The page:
When I first weaned Jackson, I left him and RT in the familiar stall/paddock where Jackson was born, and had lived all his life, when not on pasture. It's the most secure and sturdy, as well as being familiar, and the stall was bedded with straw instead of pellets, for the health of immature eyes and lungs, as well as somewhat fluffier bedtimes.
Last weekend I finished the last bale of the half ton of straw that I got last spring prior to Misty foaling. Plus, the smaller paddock was getting pretty muddy from having two inhabitants, one of whom was always romping around, trying to get the other to play. So I switched the guys with Misty, giving them more room and slightly nicer footing (at least for the moment).
Jackson got all excited! At the larger expanse. Oh boy, Oh Boy! GO BOY! At all the new sights. I've NEVER seen the EAST side of the farm! At the chance to play! Hey, Old Man. Let's go!Come on! Leave me alone, Kid!
RT, on the other hand, decided the clean snow provided an opportunity to get a good back scratch. Wait, RT, wait....I'll take your coat off for you.
Hey, Lady! Aren't you supposed to be taking pictures of ME?!? Get out my shot, Squirt!
Meantime... Wait a sec. What's this doin' here? Is it a new toy for me? I don thin so. It don belong here. Bye bye, blankie. Thar she goes. What, Mama Laurie? I don nos hows it gotz there. This is only a few of a series of over 30 photos I took over less than two minutes, while Jackson took care of that misplaced blanket. When I run through them quickly on Picasa, I get a cute little mini-video. But I can't figure out how to share that with you folks.... I'm asking Santa for a video camera for Christmas, seeing as how my little Cannon, with which I shot earlier short clips of Mr. CutiePie, is on the fritz.
Hey, Lady. Why didn't you just put my mare back in with me, and leave this little snot by himself? All you'd have to do is open this here gate just a bit... Pleeeeese? See ya later, guys.Play nice!
So little Mister Jackson is coming into the stall regularly for his grain.And eating it mostly all at once. Occasionally, he will whirl around, race out to the paddock as if the gremlins were about to devour him, buck-fart a time or two, then leap back in the stall (there's a half-buried two-by-six holding the bedding in and the mud out) and return to eating. This, of course, delays his consumption a bit, and RT will usually finish his grain outside and come in and jostle a little with Jackson for the remaining baby food (unless I'm right there to growl at him). But for the most part, Mister Growing-Like-A-Weed is cleaning up his goodies.
Until last Tuesday night. I needed to catch him up long enough to give him the second of his series of baby shots. Since he was such a late baby, we'll wait on all the mosquito-borne viruses (EEE,WEE,WNV) until spring--for now, he's getting a flu-rhino and a tetanus vaccine at 5, 6, and 7 months. (Jackson had his 6-month birthday last Saturday...Can you believe it!?!) I let him get started on his grain then went over to close the outside stall door. Whatdya doin, lady?!? He raced outside, but returned shortly. I hesitated a moment, letting him settle, then closed the door. Now you might have expected a half-wild wrestle to corner him and get the halter on, but Jackson came right over to me and I slid his halter half-way on. Why only half-way? you ask. I had to let his halter out: two holes on the nose piece and two on the crown!! But he stood quietly through all of the adjustments, so I led him over to his bucket as a reward. No, not interested. So I gave him his shots, for which he again stood like a champ. So I offered him his bucket again. Nope! It was obvious to me from the undersized halter that I have been neglecting my training lately, so we practiced picking up feet (he will give me the fronts, loose in the paddock, but wanders off when I move to the rear). Again, after a few distracted circles, he stood like an old hand, so I dropped his halter and told him he could go finish his dinner, with no further fussing from the old lady. Did he dive into his dinner? No way! He didn't do any of the stomping and carrying on that we had earlier times I locked him in the stall, but he was NOT going to eat! Knowing that RT was lurking just outside the stall door, I settled in on the straw bale in the corner to wait Jackson out. And wait, I did....Whatcha up to? He absolutely refused to eat any more of his dinner, unless I hand fed him, and even then, he only took a few half-hearted nibbles. After 45 minutes, I was starting to get cold, so I gave up and let him out. I half expected him to return to the stall as he often does, once he had confirmed his freedom, but he trotted out briskly to the hay feeder and settled in next to RT. I took the bucket back to the feed bin to wait for breakfast (when he ate it wholeheartedly) and retreated from the chilly power struggle to the warmth of the house. Nite-nite, silly baby horse!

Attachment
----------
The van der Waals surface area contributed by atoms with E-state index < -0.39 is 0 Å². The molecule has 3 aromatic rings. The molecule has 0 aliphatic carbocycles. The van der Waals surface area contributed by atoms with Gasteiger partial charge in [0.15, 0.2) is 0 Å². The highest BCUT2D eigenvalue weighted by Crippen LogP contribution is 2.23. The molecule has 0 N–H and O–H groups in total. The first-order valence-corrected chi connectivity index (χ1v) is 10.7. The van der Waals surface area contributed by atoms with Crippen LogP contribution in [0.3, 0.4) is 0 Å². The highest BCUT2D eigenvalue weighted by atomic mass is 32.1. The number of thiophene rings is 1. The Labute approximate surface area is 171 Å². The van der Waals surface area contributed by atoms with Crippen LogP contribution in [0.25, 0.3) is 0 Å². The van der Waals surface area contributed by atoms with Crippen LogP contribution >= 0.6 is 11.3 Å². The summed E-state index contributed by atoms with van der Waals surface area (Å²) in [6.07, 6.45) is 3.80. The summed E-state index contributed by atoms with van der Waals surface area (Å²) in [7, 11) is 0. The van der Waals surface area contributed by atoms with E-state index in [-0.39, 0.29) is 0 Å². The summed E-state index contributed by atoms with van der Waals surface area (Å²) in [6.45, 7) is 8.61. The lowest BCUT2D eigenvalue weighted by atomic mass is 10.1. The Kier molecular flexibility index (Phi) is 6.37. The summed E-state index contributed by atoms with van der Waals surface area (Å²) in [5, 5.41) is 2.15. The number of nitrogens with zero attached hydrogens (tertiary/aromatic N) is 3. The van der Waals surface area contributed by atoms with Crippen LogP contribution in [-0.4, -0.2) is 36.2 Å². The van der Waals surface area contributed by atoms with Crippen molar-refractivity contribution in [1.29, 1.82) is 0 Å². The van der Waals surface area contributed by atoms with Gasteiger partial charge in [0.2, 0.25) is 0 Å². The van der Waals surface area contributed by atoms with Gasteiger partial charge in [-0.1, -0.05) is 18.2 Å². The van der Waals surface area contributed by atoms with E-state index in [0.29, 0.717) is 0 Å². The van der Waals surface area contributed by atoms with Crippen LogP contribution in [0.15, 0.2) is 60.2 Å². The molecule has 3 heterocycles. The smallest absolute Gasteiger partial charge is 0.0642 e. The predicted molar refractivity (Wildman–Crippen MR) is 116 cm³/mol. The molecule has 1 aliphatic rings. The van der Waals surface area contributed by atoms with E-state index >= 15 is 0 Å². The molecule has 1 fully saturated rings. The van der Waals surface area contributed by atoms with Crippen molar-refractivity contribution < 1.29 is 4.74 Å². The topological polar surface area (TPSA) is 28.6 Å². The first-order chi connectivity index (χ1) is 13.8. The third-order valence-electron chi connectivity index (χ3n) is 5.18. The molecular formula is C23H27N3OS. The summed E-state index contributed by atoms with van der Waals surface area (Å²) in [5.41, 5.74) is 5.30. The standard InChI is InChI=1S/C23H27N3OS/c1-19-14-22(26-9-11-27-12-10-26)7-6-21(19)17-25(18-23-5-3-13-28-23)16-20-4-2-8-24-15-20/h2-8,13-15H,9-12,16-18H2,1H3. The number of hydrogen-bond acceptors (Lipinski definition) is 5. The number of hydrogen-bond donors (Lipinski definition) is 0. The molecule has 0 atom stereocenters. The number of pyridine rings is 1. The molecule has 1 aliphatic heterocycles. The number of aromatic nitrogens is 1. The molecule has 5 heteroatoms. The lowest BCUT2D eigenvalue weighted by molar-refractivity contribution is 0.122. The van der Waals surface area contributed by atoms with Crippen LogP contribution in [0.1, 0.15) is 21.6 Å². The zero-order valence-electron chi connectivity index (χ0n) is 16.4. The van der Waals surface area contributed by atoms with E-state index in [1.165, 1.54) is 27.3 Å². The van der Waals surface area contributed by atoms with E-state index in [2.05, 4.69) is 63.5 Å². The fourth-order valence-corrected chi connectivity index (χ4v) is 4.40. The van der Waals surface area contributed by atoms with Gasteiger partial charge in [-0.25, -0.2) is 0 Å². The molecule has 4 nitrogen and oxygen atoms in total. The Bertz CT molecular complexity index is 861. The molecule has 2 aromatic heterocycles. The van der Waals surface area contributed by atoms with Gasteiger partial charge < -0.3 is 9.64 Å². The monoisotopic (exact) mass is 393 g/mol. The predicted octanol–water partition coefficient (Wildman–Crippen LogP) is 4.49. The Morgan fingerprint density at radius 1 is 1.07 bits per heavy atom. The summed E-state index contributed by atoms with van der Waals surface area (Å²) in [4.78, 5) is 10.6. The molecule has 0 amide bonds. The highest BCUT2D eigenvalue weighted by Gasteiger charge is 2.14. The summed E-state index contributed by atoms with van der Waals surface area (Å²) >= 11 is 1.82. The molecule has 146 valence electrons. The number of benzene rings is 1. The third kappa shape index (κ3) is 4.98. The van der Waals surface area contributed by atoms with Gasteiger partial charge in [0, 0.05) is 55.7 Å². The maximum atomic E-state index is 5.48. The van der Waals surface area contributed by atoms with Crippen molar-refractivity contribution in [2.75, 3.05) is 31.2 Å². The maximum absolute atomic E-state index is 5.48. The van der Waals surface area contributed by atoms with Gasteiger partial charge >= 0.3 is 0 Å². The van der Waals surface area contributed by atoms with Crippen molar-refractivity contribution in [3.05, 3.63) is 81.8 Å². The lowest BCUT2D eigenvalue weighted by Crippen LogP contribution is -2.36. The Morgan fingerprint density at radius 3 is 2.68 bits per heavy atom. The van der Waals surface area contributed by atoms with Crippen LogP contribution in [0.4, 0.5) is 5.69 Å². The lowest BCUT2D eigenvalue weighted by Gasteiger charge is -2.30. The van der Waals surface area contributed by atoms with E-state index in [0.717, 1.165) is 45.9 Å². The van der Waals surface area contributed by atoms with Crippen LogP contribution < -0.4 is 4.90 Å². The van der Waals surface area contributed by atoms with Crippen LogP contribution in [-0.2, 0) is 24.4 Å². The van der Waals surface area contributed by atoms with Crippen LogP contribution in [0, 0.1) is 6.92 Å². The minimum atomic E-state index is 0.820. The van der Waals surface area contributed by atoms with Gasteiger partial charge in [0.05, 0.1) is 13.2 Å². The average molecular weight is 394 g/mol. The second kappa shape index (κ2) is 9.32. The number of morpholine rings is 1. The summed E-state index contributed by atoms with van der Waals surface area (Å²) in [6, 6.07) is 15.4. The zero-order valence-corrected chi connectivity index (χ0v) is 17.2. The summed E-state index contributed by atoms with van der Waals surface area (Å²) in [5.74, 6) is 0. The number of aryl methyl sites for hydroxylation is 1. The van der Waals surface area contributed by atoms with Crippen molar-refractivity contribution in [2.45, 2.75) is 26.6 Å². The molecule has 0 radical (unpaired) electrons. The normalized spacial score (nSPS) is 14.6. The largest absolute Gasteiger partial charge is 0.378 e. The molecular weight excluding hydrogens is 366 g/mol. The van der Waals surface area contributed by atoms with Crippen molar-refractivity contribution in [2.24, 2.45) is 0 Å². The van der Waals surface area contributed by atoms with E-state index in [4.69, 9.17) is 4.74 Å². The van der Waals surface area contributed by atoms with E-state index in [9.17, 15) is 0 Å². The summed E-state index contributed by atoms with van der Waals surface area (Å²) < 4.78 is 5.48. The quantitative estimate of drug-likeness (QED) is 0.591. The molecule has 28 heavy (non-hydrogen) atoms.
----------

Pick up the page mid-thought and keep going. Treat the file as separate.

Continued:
After a lifetime of working with other people's horses, I was able to start a small Paint Horse breeding farm, on the outskirts of the Kittitas Valley of central Washington state. Beginning with just one broodmare, then adding another, 2005 was the first year we had TWO babies to run and play and grow up together! Canticle (Kate) and Madrigal (Maddie) are now seven, and may someday become my replacement broodmares. But now is the time for them to learn to be riding horses, and, hopefully, to earn a bit of a performance record.
I am not so much into the "round-and-round" experience of the pleasure arena, so I will be looking at the girls gaining some trail mileage out in the "real world" in the coming years, and completing some Mountain Trail clinics and competitions. This blog will be the story of that adventure.